What to do if you see a downed power line
Downed power lines are dangerous. Never touch them. For safety’s sake, always assume that a fallen power line is live, and follow these guidelines:
- Avoid touching the downed line with your hand or an object, such as a stick, broom or pole.
- Avoid touching anything, such as a car, object or equipment, or anyone who is in contact with a fallen power line.
- Keep children and pets away from fallen electric lines.
- Avoid driving over a fallen power line.
- Call 9-1-1 immediately to report a fallen power line.
Stay safe if a fallen power line touches your car
If your vehicle comes in contact with a downed power line, follow these safety rules:
- Stay inside your car. The ground around your car may be energized.
- Sound the horn, roll down your window and call for help.
- Warn others to stay away. Anyone who touches the equipment or ground around your car can be injured.
- Use your mobile phone to call 9-1-1.
- Wait until the fire department, police or PG&E workers tell you it’s safe to get out of your car before exiting the vehicle.
If your car is in contact with a fallen power line and a fire starts
Follow these guidelines when exiting your vehicle:
- Remove loose items of clothing.
- Keep your hands at your sides and jump clear of the vehicle, so you are not touching the car when your feet hit the ground.
- Keep both feet close together and shuffle away from the vehicle without picking up your feet.
HOW TO PREPARE
- Subscribe to ACAlert.org for alerts and updates via text message, phone calls, or email.
- Confirm or update your contact information with PG&E. PG&E will send notifications to the contacts on file in advance of a shutoff, when possible.
- Create a safety plan for all members of your family, including pets. A Public Safety Power Shutoff can happen at any time of day or night, due to changing weather conditions.
- Prepare an emergency supply kit. Include enough water, non-perishable food, toiletries, and medicine to last your household—including pets—for one week. Be sure to refresh your kit once a year.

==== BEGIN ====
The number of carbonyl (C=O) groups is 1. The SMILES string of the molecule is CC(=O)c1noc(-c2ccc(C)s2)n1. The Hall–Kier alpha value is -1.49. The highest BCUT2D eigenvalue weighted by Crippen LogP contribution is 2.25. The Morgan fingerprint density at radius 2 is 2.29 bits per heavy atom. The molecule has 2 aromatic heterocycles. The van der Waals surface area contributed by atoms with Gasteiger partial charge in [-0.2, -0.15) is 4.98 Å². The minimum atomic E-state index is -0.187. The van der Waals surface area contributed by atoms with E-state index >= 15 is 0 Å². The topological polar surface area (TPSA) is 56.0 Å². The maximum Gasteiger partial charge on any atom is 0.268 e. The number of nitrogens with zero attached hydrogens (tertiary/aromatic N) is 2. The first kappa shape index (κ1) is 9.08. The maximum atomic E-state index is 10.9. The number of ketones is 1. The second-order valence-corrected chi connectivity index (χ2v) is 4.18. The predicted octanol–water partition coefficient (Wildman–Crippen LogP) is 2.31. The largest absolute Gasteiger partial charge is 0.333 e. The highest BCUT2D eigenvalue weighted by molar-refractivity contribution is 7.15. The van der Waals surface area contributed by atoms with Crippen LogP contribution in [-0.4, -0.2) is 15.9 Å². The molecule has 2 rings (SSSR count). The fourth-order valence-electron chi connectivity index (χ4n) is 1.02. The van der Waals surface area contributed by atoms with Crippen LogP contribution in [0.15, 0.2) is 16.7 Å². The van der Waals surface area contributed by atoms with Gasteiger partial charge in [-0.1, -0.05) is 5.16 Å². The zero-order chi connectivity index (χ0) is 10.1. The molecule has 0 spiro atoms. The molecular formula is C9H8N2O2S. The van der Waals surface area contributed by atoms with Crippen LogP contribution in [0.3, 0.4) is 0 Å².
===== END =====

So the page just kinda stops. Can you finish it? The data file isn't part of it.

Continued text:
- Determine if your landline will work during an outage. Keep a mobile phone as a backup.
- Keep mobile phones and other devices charged.
- Keep your gas tank full and cash on hand; during power shutoffs, gas pumps and ATMs won’t work.
- If you have a generator, make sure it's ready to operate safely.
- Have flashlights available for your household. Avoid using candles.
- Talk to your medical provider about a power outage plan for medical devices powered by electricity and refrigerated medicines. Plan for batteries and other alternatives to meet your needs when the power goes out.
- For individuals dependent on electricity for a medical device, please review the checklist provided by the Pacific ADA Center and by PG&E at prepareforpowerdown.com.
- If you have a driveway, use it. Keep narrow roads clear for emergency vehicles and evacuations.
- Create a plan– Develop an evacuation plan and identify a safe meeting place away from the home in the event you become separated. Clearly identify safe routes out of the home in case the primary exit is unavailable.
AFTER A POWER SHUTOFF
- Use coolers with ice to keep food cold and safe. Typically, your refrigerator will keep food cold for about 4 hours. A full freezer will keep its temperature for about 48 hours--as long as the freezer and refrigerator doors are kept closed.
- Unplug or turn off appliances, equipment, and electronics to avoid damage caused by surges when the power is restored.
- Leave a single lamp on to alert you when the power returns. Then, turn your appliances on, one at a time.
- Use generators, camp stoves or charcoal grills outdoors only. Do not use a gas stove for heat.
- Check on your neighbors. (Courtesy of PGE.com: https://bit.ly/35j1bkT)